Members of MC Canada’s Joint Council, musicians and worship leader Tany Warkentin lead the gathering in words and actions of the ‘We declare’ affirmation. (Photo by Ruth Bergen Braun)
At the opening service of We Declare 2022, keynote speaker John Boopalan inspires, with a touch of humour, reminding listeners that they follow and proclaim an embodied God. (Photo by Ruth Bergen Braun)
Doug Klassen tells the story of ‘Safari,’ a Mennonite pastor and church planter, who lives in a large refugee camp in Malawi but refuses to leave because of his calling to serve the people there. (Photo by Ruth Bergen Braun)
Ontario pastor Kara Carter challenges the notion that, if congregations just work hard enough, people from the community will see the value of their message and join the church. ‘This, friends, is a stumbling block for the missional church.’ (Photo by Ruth Bergen Braun)
MC Canada moderator Calvin Quan chairs Saturday’s delegate session. Quan, who attends Toronto Chinese Mennonite Church, completed six years in this role. (Photo by Ruth Bergen Braun)
Fanosie Legesse, part of Mennonite Church Canada’s Intercultural Church Steering Committee, leads a workshop entitled ‘When evangelism meets interculturalism.’ (Photo by Jessica Evans)
Through story and song, Cheryl Bear shares childhood memories of life on Nadleh Whut’en First Nation and the Indigenous connection to the land. Bear also spoke at the Saturday morning worship service. (Photo by Jessica Evans)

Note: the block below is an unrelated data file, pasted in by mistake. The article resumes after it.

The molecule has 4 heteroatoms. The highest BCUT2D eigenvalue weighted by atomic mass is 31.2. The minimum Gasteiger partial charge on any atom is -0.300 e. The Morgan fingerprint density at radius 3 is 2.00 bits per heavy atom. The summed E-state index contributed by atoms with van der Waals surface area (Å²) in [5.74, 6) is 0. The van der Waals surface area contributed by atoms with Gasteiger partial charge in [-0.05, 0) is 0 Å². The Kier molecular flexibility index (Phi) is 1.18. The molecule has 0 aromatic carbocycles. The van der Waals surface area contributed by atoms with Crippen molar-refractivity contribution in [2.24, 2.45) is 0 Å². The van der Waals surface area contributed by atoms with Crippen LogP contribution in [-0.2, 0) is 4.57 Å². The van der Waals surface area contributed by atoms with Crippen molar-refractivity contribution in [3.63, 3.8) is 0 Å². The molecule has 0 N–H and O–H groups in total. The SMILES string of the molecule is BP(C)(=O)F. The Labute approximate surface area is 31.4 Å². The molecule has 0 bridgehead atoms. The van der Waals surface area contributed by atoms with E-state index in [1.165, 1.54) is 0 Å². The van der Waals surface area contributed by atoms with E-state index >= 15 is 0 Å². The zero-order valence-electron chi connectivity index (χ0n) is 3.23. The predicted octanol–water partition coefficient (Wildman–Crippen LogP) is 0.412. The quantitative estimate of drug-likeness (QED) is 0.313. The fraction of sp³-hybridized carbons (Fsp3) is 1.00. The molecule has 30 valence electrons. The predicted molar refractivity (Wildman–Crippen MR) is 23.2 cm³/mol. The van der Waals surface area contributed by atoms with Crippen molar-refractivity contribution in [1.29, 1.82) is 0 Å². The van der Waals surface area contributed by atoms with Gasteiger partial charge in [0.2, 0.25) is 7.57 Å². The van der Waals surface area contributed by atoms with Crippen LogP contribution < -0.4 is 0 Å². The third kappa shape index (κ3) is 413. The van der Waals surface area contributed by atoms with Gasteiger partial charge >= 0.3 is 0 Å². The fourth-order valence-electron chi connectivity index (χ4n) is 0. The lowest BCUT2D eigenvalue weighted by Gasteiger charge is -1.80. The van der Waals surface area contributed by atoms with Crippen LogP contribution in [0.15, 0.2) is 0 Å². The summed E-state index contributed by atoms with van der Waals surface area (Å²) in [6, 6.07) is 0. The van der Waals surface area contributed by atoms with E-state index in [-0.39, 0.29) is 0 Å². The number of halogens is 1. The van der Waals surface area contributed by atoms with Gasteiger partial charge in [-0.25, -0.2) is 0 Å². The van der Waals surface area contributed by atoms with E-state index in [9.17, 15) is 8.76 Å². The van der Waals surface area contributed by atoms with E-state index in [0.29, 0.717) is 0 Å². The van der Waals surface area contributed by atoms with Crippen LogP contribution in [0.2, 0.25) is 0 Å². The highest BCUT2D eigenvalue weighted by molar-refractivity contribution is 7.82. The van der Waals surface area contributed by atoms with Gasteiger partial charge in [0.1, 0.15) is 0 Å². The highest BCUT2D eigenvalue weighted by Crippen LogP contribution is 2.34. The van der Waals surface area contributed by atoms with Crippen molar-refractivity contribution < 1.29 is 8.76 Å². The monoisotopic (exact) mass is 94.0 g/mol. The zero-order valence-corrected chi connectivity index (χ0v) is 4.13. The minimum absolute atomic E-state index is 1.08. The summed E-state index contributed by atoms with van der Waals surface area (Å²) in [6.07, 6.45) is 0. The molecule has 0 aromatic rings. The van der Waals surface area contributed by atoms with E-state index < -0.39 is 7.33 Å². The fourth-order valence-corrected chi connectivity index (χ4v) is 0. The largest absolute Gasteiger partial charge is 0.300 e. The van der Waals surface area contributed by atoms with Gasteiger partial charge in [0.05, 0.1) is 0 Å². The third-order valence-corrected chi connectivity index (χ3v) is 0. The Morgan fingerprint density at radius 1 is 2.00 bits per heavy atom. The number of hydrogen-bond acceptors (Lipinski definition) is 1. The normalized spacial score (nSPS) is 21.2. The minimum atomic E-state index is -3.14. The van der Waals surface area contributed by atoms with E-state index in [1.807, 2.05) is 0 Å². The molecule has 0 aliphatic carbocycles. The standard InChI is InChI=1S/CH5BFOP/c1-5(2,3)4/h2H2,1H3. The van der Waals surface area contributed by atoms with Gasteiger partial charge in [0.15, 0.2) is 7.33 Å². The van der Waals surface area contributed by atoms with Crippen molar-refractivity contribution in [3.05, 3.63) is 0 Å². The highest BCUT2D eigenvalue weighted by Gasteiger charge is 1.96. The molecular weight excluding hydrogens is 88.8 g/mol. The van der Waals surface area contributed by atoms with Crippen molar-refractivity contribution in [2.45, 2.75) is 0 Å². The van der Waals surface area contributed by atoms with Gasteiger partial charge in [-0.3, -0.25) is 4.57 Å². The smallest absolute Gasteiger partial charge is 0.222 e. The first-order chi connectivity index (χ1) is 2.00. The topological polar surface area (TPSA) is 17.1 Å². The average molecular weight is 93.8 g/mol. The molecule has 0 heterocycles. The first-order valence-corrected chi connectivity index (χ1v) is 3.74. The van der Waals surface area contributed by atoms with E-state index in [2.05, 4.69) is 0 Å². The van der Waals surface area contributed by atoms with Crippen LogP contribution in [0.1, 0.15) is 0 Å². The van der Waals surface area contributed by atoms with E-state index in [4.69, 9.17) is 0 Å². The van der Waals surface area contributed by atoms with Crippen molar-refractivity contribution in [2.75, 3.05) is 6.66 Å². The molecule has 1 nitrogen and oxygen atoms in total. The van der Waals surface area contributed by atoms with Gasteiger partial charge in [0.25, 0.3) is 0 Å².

Members of Gathering 2022 receive a warm welcome from Edmonton’s South Sudanese Mennonite Church during an organized tour. (Photo by Jessica Evans)
Young Leaders Experience participants invited all young adults (under 30ish) to a campfire at First Mennonite Church on the evening of July 31. (Photo by Jessica Evans)
Mariko Ogasawara, a participant from Baden, Ont., is excited to bring Mennonite Central Committee (MCC) school kit bags home to fill with her two grandchildren. The bags were crafted by women from First Mennonite Church in Edmonton and included a list of contents to fill and return to an MCC office or depot. (Photo by Jessica Evans)
For the first time since 2019, members from across the five regions of Mennonite Church Canada gathered in person for learning, inspiration and decision-making. Meeting at a conference centre in Edmonton, from July 29 to Aug.1, approximately 215 people experienced the joy of being together again in a large gathering.
Mennonite World Conference assembly participants attend the final worship service July 10 at the 12,000-seat sanctuary of JKI Injil Kerajaan, a Mennonite church known as the “Holy Stadium,” in Semarang, Indonesia. (Meetinghouse photo by Kresna Kurniawan)
A music ensemble with members from nine countries led conference goers in songs from the MWC International Songbook, singing in a variety of languages used in worship by Anabaptists around the world. (Meetinghouse photo by Kresna Kurniawan)